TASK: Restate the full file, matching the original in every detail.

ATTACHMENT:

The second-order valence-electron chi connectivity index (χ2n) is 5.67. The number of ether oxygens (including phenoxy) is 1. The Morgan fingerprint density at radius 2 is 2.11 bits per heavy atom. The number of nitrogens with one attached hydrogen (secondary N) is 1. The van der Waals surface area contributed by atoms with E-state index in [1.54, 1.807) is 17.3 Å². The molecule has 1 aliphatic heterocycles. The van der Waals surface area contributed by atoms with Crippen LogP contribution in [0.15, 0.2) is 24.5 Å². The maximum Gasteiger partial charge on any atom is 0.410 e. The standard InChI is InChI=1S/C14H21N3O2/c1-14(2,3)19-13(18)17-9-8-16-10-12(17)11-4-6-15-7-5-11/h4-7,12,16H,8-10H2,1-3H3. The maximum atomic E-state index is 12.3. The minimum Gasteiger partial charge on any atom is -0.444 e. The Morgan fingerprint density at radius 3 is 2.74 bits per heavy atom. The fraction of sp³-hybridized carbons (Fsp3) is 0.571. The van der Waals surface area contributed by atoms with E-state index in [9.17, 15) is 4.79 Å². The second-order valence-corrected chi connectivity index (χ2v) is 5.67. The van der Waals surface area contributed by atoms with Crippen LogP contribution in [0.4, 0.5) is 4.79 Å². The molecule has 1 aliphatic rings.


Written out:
The second-order valence-electron chi connectivity index (χ2n) is 5.67. The number of ether oxygens (including phenoxy) is 1. The Morgan fingerprint density at radius 2 is 2.11 bits per heavy atom. The number of nitrogens with one attached hydrogen (secondary N) is 1. The van der Waals surface area contributed by atoms with E-state index in [1.54, 1.807) is 17.3 Å². The molecule has 1 aliphatic heterocycles. The van der Waals surface area contributed by atoms with Crippen LogP contribution in [0.15, 0.2) is 24.5 Å². The maximum Gasteiger partial charge on any atom is 0.410 e. The standard InChI is InChI=1S/C14H21N3O2/c1-14(2,3)19-13(18)17-9-8-16-10-12(17)11-4-6-15-7-5-11/h4-7,12,16H,8-10H2,1-3H3. The maximum atomic E-state index is 12.3. The minimum Gasteiger partial charge on any atom is -0.444 e. The Morgan fingerprint density at radius 3 is 2.74 bits per heavy atom. The fraction of sp³-hybridized carbons (Fsp3) is 0.571. The van der Waals surface area contributed by atoms with E-state index in [9.17, 15) is 4.79 Å². The second-order valence-corrected chi connectivity index (χ2v) is 5.67. The van der Waals surface area contributed by atoms with Crippen LogP contribution in [0.4, 0.5) is 4.79 Å². The molecule has 1 aliphatic rings.